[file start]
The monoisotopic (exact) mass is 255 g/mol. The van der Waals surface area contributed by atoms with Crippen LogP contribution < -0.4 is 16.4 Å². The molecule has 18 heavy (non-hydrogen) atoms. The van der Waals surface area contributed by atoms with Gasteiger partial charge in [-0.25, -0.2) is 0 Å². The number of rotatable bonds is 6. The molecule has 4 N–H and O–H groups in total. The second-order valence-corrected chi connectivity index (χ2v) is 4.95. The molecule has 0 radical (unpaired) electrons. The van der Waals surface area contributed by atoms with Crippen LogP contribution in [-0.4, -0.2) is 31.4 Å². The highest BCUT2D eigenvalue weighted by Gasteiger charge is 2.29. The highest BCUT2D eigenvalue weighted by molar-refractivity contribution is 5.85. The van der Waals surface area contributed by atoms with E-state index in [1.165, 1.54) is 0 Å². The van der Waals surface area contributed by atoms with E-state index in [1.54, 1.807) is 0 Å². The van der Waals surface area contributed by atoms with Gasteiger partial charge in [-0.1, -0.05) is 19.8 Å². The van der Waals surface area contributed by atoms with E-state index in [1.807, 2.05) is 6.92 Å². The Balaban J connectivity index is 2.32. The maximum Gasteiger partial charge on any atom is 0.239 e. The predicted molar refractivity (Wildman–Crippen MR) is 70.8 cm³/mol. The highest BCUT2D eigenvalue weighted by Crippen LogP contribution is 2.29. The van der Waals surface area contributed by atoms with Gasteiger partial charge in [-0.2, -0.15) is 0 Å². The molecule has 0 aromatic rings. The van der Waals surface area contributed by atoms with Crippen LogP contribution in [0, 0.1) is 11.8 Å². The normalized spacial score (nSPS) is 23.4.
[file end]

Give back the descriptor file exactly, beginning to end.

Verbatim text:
The monoisotopic (exact) mass is 255 g/mol. The van der Waals surface area contributed by atoms with Crippen LogP contribution < -0.4 is 16.4 Å². The molecule has 18 heavy (non-hydrogen) atoms. The van der Waals surface area contributed by atoms with Gasteiger partial charge in [-0.25, -0.2) is 0 Å². The number of rotatable bonds is 6. The molecule has 4 N–H and O–H groups in total. The second-order valence-corrected chi connectivity index (χ2v) is 4.95. The molecule has 0 radical (unpaired) electrons. The van der Waals surface area contributed by atoms with Crippen LogP contribution in [-0.4, -0.2) is 31.4 Å². The highest BCUT2D eigenvalue weighted by Gasteiger charge is 2.29. The highest BCUT2D eigenvalue weighted by molar-refractivity contribution is 5.85. The van der Waals surface area contributed by atoms with E-state index in [1.165, 1.54) is 0 Å². The van der Waals surface area contributed by atoms with E-state index in [1.54, 1.807) is 0 Å². The van der Waals surface area contributed by atoms with Gasteiger partial charge in [-0.1, -0.05) is 19.8 Å². The van der Waals surface area contributed by atoms with E-state index in [1.807, 2.05) is 6.92 Å². The Balaban J connectivity index is 2.32. The maximum Gasteiger partial charge on any atom is 0.239 e. The predicted molar refractivity (Wildman–Crippen MR) is 70.8 cm³/mol. The highest BCUT2D eigenvalue weighted by Crippen LogP contribution is 2.29. The van der Waals surface area contributed by atoms with Gasteiger partial charge in [-0.2, -0.15) is 0 Å². The molecule has 0 aromatic rings. The van der Waals surface area contributed by atoms with Crippen LogP contribution in [0, 0.1) is 11.8 Å². The normalized spacial score (nSPS) is 23.4.